Citation for this Work: Rick Oller. “The Future of Mobile Learning” (Research Bulletin). Louisville, CO: EDUCAUSE Center for Applied Research, May 1, 2012, available from http://www.educause.edu/ecar.

Full Text: The Future of Mobile Learning | EDUCAUSE.


Augmented Reality: Coming to a School Near You?

As schools’ acceptance of mobile tools such as smartphones and tablets becomes more widespread, educators are struggling with how to incorporate them into current teaching models. Experts say schools need to get beyond the technology cart—treating these tools as accessories that get wheeled in and wheeled out an hour later—and educators need guidance on how to change their teaching practices to take advantage of what mobile learning has to offer. Yet examples of what these new pedagogical models might look like are hard to come by.

Gagnon and his team may be able to help. As the minds behind Augmented Reality and Interactive Storytelling (ARIS), they’ve developed an open-source mobile learning platform educators can download onto an iPhone, iPad or iPod Touch to create place-based and narrative gaming activities that can be incorporated into classroom curriculum.

For example, Chris Holden, an assistant professor in the University Honors Program at the University of New Mexico, and Julie Sykes, an assistant professor of Hispanic linguistics, used ARIS to create the game “Mentira.” Designed to help Spanish-language students learn in a real-world context, players talk with real people and virtual characters while visiting the Los Griegos neighborhood in Albuquerque, where they must solve a fictional murder mystery based on current and historical events.

[Sounds amazing – if you are using this tool let us know how you are using this in the comments]

Full article: Augmented Reality: Coming Soon to a School Near You? | MindShift.

Is This The Future of Touchscreen Tech? New Video Will Blow Your Mind

Via Mashable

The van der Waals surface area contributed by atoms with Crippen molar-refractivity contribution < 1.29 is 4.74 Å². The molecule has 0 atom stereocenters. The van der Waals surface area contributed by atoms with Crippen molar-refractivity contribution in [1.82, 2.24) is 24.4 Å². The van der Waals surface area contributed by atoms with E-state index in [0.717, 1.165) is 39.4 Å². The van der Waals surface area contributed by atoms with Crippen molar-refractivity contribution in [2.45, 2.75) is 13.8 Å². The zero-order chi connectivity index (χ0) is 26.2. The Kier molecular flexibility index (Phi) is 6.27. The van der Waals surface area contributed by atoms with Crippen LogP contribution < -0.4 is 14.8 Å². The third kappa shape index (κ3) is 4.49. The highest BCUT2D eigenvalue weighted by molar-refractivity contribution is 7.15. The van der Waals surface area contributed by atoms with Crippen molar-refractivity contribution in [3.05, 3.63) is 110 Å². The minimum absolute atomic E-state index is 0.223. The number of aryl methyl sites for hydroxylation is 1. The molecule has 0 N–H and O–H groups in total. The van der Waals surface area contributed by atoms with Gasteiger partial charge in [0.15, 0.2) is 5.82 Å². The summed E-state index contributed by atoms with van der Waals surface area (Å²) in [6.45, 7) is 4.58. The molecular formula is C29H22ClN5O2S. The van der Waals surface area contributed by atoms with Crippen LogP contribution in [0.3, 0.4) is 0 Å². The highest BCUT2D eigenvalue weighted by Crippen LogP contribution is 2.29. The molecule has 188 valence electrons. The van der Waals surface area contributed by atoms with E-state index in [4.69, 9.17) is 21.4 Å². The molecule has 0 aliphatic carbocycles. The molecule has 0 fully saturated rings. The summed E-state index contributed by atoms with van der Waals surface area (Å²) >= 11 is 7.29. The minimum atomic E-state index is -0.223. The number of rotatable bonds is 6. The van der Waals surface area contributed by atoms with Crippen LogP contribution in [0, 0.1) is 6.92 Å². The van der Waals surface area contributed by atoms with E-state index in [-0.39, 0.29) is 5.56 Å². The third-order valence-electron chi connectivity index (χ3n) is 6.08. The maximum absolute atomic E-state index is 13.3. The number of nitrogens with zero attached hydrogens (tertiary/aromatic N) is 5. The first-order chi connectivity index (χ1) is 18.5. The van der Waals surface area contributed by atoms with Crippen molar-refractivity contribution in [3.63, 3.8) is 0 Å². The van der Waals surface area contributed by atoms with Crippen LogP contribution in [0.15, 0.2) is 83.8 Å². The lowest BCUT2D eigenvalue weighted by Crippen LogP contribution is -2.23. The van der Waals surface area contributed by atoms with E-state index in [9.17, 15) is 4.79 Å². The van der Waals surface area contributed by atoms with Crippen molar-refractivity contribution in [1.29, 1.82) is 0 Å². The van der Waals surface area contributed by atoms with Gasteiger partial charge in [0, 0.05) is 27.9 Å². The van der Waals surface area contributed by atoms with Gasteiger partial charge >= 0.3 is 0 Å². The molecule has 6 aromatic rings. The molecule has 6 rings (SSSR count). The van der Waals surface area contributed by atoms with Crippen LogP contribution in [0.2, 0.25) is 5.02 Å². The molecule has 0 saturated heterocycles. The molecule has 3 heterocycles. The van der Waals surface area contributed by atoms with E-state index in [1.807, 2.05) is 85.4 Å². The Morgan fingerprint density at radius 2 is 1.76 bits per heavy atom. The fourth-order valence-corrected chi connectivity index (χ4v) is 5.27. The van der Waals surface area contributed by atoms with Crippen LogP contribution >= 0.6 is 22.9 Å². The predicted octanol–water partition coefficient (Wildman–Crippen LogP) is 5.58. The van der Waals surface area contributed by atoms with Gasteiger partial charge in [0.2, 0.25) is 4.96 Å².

Gorilla Glass manufacturer Corning has unveiled a follow-up YouTube video to its wildly successful “A Day Made of Glass,” providing another look into what the future could be like with the growth of glass touchscreen interfaces, from innovative chalkboards and activity tables in classrooms to uses for it in hospitals. Corning released two versions of “A Day Made of Glass 2″ — one with a narrator and another, abbreviated version without commentary — the video follows the life of young Amy and her family as they go through their day using various products made of glass. Amy does classwork on a glass tablet, controls the temperature of the car from the backseat and even attends a field trip at the Redwood Forrest with an interactive signage that brings learning to life. Her teacher also works with students on interactive touchscreen activity tables. Corning expects these activity tables to be rolled out in the near future. Last year’s video , which followed the same family, brought in over 17 million hits on YouTube and left many in awe of Corning’s interpretation of what’s possible with photovoltaic glass, LCD TV glass, architectural display and surface glass, among others. However, many left comments on YouTube asking which technology is actually possible with today’s resources and pricing. This time around, though, new technologies and applications are highlighted, such as glass tablets, multitouch-enabled desks, solar panels, augmented reality, electronic medical records and anti-microbial medical equipment. Corning may be making headlines these days for its Gorilla Glass product — a super-strong, lightweight glass which can withstand drops and mistreatment — but it’s hardly a new company and no stranger to innovation. In fact, the 160-year-old business even worked with Thomas Edison to create inexpensive glass for his lightbulbs. However, Corning noted at the press screening that there are several challenges the company is facing this year, largely due to lower LCD glass prices, higher corporate tax rates and declining equity earnings, which have combined to lower Corning’s profitability. Although LCD glass sales are likely to be flat through 2014, the company said it will remain profitable and continue to generate large amounts of cash. Last week, Corning announced that it raked in record 2011 sales of $7.9 billion and plans to grow profits to $10 billion by 2014. The company also recently announced that it is joining forces with Samsung Mobile to manufacture Lotus Glass for Galaxy-branded smartphones and Super OLED TVs. Corning’s ultra-slim, eco-friendly Lotus Glass is known for strong performance and withstanding higher-processing temperatures. Although Corning’s first “A Day Made of Glass” video was unveiled a week ago this year, Corning’s vice chairman and CFO James Flaws told Mashable that he couldn’t comment on whether or not the clips will become an annual tradition. “You can expect more from us though,” Flaws said. More About: Corning , gorilla glass , smartphones , tablets , trending , TVs , YouTube For more Social Media coverage: Follow Mashable Social Media on Twitter Become a Fan on Facebook Subscribe to the Social Media channel Download our free apps for Android , Mac , iPhone and iPad